About the Book:
Title: Hello Stranger
Author: Katherine Center
Page Length: 336
Publication Date: July 11, 2023
Publisher: St. Martin’s Press
Synopsis: Sadie Montogmery has had good breaks and bad breaks in her life, but as a struggling artist, all she needs is one lucky break. Things seem to be going her way when she lands one of the coveted finalist spots in a portrait competition. It happens to coincide with a surgery she needs to have. Minor, they say. Less than a week in the hospital they say. Nothing about you will change, they say. Upon recovery, it begins to dawn on Sadie that she can see everything around her, but she can no longer see faces.
Temporary, they say. Lots of people deal with this, they say. As she struggles to cope―and hang onto her artistic dreams―she finds solace in her fourteen-year-old dog, Peanut. Thankfully, she can still see animal faces. When Peanut gets sick, she rushes him to the emergency vet nearby. That’s when she meets veterinarian Dr. Addison. And she’s pleasantly surprised when he asks her on a date. But she doesn’t want anyone to know about her face blindness. Least of all Joe, her obnoxious neighbor who always wears a bowling jacket and seems to know everyone in the building. He’s always there at the most embarrassing but convenient times, and soon, they develop a sort of friendship. But could it be something more?
As Sadie tries to save her career, confront her haunting past, and handle falling in love with two different guys she realizes that happiness can be found in the places―and people― you least expect.
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It takes a certain kind of courage to be brave in love. A courage you can only get better at through practice.
Every time I read a book by Katherine Center, it becomes one of my favorite reads of the year. I just love her writing style and how layered and unique the stories and characters are, and how her novels always make me feel all the feels. And Hello Stranger is my favorite read by Center yet. I loved everything about this book!
First things first – I want to be friends with Sadie Montgomery. She’s a portrait artist struggling to get by, and she becomes a finalist in a prestigious art contest that could propel her career. However, her dreams feel shattered when she learns she needs to have surgery, and the operation results in prosopagnosia or facial blindness. She can see everything except for people’s faces, which look like Picasso paintings. Not the best problem for a portrait artist.
Sadie goes through so much in the story as she deals with her new reality and faces some of the issues she’s been avoiding. Having prosopagnosia forces Sadie to see things in a new light, and this change in perspective influences her in ways she never expects. I thought her character was really relatable. We all go through things sometimes that feel totally out of our control, and it’s tough. Sadie, however, shows such strength and hope, and I love that about her. I think that’s why I hated some of the other characters so much because they treated Sadie so badly, and no one should be messing with Sadie.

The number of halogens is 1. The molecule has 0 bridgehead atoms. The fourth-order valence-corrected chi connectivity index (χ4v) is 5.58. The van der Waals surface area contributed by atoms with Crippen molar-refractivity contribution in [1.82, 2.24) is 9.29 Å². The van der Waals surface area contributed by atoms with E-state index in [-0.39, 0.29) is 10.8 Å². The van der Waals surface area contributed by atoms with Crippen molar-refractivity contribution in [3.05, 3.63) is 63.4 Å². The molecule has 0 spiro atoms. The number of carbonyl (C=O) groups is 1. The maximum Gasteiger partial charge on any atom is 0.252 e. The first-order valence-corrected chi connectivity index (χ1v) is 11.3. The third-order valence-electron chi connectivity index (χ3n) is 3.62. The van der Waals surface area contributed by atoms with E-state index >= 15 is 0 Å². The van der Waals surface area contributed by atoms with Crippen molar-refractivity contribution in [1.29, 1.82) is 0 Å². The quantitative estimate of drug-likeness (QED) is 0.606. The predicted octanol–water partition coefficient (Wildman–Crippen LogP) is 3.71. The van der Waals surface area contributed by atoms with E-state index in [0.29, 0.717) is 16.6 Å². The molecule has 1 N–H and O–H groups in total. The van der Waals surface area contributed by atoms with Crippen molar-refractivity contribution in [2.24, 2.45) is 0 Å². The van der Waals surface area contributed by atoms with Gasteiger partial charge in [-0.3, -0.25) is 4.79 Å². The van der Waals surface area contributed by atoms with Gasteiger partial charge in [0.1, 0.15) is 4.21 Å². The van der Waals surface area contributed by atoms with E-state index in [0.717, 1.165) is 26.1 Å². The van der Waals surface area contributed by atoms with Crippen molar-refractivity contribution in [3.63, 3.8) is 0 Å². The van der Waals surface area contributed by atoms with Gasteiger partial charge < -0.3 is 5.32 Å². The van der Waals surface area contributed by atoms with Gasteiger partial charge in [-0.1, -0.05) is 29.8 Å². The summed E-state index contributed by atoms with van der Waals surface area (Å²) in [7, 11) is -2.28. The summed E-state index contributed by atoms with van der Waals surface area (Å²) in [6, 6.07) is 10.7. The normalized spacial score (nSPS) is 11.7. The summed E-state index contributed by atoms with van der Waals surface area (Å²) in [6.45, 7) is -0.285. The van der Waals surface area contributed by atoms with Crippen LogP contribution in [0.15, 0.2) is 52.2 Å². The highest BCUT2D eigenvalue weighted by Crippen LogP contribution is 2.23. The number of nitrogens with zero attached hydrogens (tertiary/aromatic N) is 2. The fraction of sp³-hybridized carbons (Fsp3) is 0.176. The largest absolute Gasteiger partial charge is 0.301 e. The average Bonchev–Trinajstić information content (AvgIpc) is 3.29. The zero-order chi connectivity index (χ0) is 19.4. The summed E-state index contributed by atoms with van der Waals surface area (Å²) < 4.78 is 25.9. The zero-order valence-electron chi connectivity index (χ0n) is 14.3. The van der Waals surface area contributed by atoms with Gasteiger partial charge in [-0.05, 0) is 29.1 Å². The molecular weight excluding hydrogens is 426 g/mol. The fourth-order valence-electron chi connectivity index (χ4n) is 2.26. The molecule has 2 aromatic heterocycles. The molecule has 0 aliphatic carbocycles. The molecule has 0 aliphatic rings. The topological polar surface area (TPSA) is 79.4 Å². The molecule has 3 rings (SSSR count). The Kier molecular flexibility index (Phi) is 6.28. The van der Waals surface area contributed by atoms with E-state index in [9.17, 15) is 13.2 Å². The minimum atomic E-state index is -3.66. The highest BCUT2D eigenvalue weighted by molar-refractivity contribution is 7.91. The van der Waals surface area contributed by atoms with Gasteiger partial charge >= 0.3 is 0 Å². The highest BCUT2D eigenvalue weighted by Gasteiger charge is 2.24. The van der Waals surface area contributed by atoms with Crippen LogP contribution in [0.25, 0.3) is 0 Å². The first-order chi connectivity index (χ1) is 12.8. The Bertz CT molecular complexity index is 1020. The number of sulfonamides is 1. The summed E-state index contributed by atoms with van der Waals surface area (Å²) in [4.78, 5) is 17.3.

Seeing the world differently helps you see things not just that other people can’t—but that you yourself never could if you weren’t so lucky. It lets you make your own rules. Color outside your own lines. Allow yourself another way of seeing.
I loathed her step-sister, and her step-mother and father weren’t much better, but their negativity and toxicity were balanced nicely with characters like Sadie’s best friend, her adorable dog, and so many other great secondary characters. Plus, there’s the romance, and if you know me, you know I’m all about a swoon-worthy romance! You might also know I’m not a big fan of a love triangle, but in this story, it totally works!
After Sadie’s diagnosis, she meets two men – Oliver, the new golden-voiced vet that helps her elderly dog during an emergency, and Joe, the brash neighbor she overhears speaking rudely about her but with whom she has sizzling chemistry. I loved trying to figure out who she was going to choose. They both bring different things to the table, and the banter and chemistry with each of them is fantastic.
I can’t say enough about Hello Stranger. Katherine Center has a way of telling stories that hook me from the first page. In Hello Stranger, the characters are realistic and relatable, and they have a lot of depth. And they’re so funny. There are a bunch of laugh-out-loud moments that completely endeared me to certain characters! Her stories are refreshing, funny, heartwarming, and fun, and the messages of resilience, taking chances, and knowing your worth are fantastic. And the love stories!! I adore them!!
Special thanks to St. Martin’s Press and NetGalley for providing me with a copy of the book. All thoughts are my own.
We’re all just muddling through, after all. We’re all just doing the best we can. We’re all struggling with our struggles. Nobody has the answers. And everybody, deep down, is a little bit lost.
- The romance.
- The characters.
- The humor.
- The writing style.
I think the ways we care about each other matter just as much as the way we let each other down.
Isn’t it lucky when we’re drawn to people who can teach us things we need to learn?
“I am, apparently, too helpful. Problematically helpful. To sum up our many arguments: I help everybody all the time without discretion. Old ladies. Cub Scouts. Mangy cats. I have no helping filter.”